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Efficacy And Safety When Adding Ertugliflozin to Metformin and Sitagliptin

Dec 16, 2017

New SGLT-2 inhibitor can be used as add-on therapy to provide better improvement in HbA1C in patients with type 2 diabetes.

Metformin is the standard first line therapy for patients with type 2 diabetes. DPP-4 inhibitors such as sitagliptin are occasionally added as an add-on treatment for increasing the incretins action and achieving better glycemic control. As diabetes progresses a third agent could be added to the treatment if the patient does not meet his or her glycemic goals. SGLT-2 Inhibitors are safe and effective anti-diabetic agents that are well tolerated with minimal risk of hypoglycemia, and work differently from the other two agents. Some studies have shown that SGLT-2 Inhibitors also lower blood pressure and reduce body weight.


Ertugliflozin is an SGLT-2 selective agent that is currently being evaluated on the VERTIS clinical trial program. For Phase 3, a study included the administration of ertugliflozin to patients already taking metformin and sitagliptin. The trial was conducted across 12 countries and included 462 patients from April 2014 until June 2016. Patients with major cardiovascular conditions such as history of MI, stroke, class III-IV heart failure, CKD stage 3 or higher, were all excluded.  The participants were randomized to either ertugliflozin 5mg, ertugliflozin 15mg or placebo (1:1:1). The study had two phases, A and B, and each one lasted 26 weeks. Primary and secondary endpoints included: HbA1C, fasting plasma glucose (FPG), proportion with HbA1C <7.0%, body weight and systolic BP.

At the end of Phase A, significantly greater reductions in HbA1C from baseline were observed in the ertugliflozin groups compared to placebo; the mean HbA1C reductions were as follows: 5mg (-0.7%),10 mg (-0.8%) vs placebo (-0.1%) (p <0.01). Higher proportion of ertugliflozin-treated patients had HbA1c <7.0% at week 26 compared to the placebo group. The odds of having HbA1c <7.0% at week 26 were significantly greater in the ertugliflozin groups versus placebo (p < 0.001). Fewer ertugliflozin-treated patients received glycemic rescue medication at or before the end of Phase A (1.3% and 2.0% for the ertugliflozin 5 mg and 15 mg groups, respectively) compared with placebo (16.3%) Both comparisons were statistically significant.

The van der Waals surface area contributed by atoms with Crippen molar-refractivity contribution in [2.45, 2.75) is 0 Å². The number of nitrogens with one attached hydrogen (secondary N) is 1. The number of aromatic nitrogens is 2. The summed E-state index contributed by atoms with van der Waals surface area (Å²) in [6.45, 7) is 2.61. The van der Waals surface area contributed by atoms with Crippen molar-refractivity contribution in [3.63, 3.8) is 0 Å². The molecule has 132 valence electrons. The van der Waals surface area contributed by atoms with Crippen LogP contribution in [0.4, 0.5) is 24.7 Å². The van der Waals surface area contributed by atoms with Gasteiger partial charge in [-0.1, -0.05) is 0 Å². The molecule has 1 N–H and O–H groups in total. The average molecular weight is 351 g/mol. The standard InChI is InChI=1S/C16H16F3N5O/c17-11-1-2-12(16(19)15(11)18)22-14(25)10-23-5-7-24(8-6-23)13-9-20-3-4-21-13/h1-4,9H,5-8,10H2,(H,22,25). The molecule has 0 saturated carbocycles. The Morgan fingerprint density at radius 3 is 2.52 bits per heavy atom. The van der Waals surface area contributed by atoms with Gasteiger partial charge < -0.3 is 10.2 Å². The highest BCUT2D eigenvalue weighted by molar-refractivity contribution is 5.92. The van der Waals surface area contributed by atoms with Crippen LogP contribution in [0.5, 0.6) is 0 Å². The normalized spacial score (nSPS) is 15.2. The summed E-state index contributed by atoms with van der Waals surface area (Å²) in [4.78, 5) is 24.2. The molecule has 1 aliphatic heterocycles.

There were no major adverse effects reported and discontinuation rates were low and similar across all treatment groups. The incidence of hypoglycemia was low and similar between ertugliflozin and placebo (2-7%) After 52 weeks of treatment, relevant adverse effect in the treatment groups were nasopharyngitis (placebo: 3.3%; ertugliflozin 5 mg: 5.1%; ertugliflozin 15 mg: 3.9%) and urinary tract infections (placebo: 5.2%; ertugliflozin 5 mg: 1.3%; ertugliflozin 15 mg: 3.3%). No patient had an event that reflected ketoacidosis and incidences pancreatitis were reported. Genital mycotic infections were relevant for both males and females taking ertugliflozin (up to 14% incidence vs 1% in placebo group). The mean reduction of weight in the treatment group was significant, consistent with SGLT-2 mild benefit of inducing weight loss.

This Phase 3 placebo-controlled trial found substantial improvement in glycemic control with the addition of ertugliflozin added to metformin and sitagliptin. This agent added a greater reduction in HbAc1 compared to placebo. More patients taking the ertugliflozin reached the HbA1C of <7.0%, which represents the standard goal for patients with diabetes, according to the American Diabetes Association. The incidences of UTI were not significant in the treatment group, which contrasts with the SGLT-2 inhibitors reputation of increasing such risk. The authors remarked that diabetes is a progressive disease, which will require intensification of treatment, eventually leading to the use of insulin, thus, the addition of an effective third agent could potentially delay this progression and keep the patient on oral therapy for a longer time while achieving an optimal glycemic control. The significant higher incidence of genital mycotic infections in the treatment group may constitute a risk factor of ertugliflozin, and it should be included in the risk vs benefits information provided to patients prior to starting therapy. Patients with eGFR <60 were not included because SGLT-2 inhibitors are dependent on renal function, so their effects are most likely to be diminished, even though it might still result in beneficially decreasing BP and body weight for that population.

Practice Pearls:

  • The addition of ertugliflozin to standard treatment of metformin with sitagliptin may provide better glycemic control and delay the need for injectable insulin.
  • Patients should be warned that ertugliflozin may increase the risk of mycotic genital infections.
  • Ertugliflozin has not been proven safe nor effective in patients with CKD stage 3+.


Samuel Dagogo-Jack, Jie Liu. Efficacy and safety of the addition of ertugliflozin in patients with type 2 diabetes mellitus inadequately controlled with metformin and sitagliptin: the VERTIS SITA2 placebo-controlled randomized study

Fabio Rodriguez, PharmD. candidate 2018, LECOM School of Pharmacy